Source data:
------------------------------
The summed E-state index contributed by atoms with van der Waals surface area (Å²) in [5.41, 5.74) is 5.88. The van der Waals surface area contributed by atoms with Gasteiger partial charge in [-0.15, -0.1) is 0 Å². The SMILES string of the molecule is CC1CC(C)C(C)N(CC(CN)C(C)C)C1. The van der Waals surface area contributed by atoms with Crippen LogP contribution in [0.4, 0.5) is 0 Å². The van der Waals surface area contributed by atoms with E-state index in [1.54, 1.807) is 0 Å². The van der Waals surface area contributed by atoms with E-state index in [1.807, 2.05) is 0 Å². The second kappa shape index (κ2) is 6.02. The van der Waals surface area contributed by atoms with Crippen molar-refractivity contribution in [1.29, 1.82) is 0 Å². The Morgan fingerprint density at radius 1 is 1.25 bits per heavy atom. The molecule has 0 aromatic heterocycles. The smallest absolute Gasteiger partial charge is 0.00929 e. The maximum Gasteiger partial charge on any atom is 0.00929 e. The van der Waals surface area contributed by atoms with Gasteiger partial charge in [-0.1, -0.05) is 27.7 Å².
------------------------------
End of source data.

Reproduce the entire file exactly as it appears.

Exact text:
The summed E-state index contributed by atoms with van der Waals surface area (Å²) in [5.41, 5.74) is 5.88. The van der Waals surface area contributed by atoms with Gasteiger partial charge in [-0.15, -0.1) is 0 Å². The SMILES string of the molecule is CC1CC(C)C(C)N(CC(CN)C(C)C)C1. The van der Waals surface area contributed by atoms with Crippen LogP contribution in [0.4, 0.5) is 0 Å². The van der Waals surface area contributed by atoms with E-state index in [1.54, 1.807) is 0 Å². The van der Waals surface area contributed by atoms with E-state index in [1.807, 2.05) is 0 Å². The second kappa shape index (κ2) is 6.02. The van der Waals surface area contributed by atoms with Crippen molar-refractivity contribution in [1.29, 1.82) is 0 Å². The Morgan fingerprint density at radius 1 is 1.25 bits per heavy atom. The molecule has 0 aromatic heterocycles. The smallest absolute Gasteiger partial charge is 0.00929 e. The maximum Gasteiger partial charge on any atom is 0.00929 e. The van der Waals surface area contributed by atoms with Gasteiger partial charge in [-0.1, -0.05) is 27.7 Å².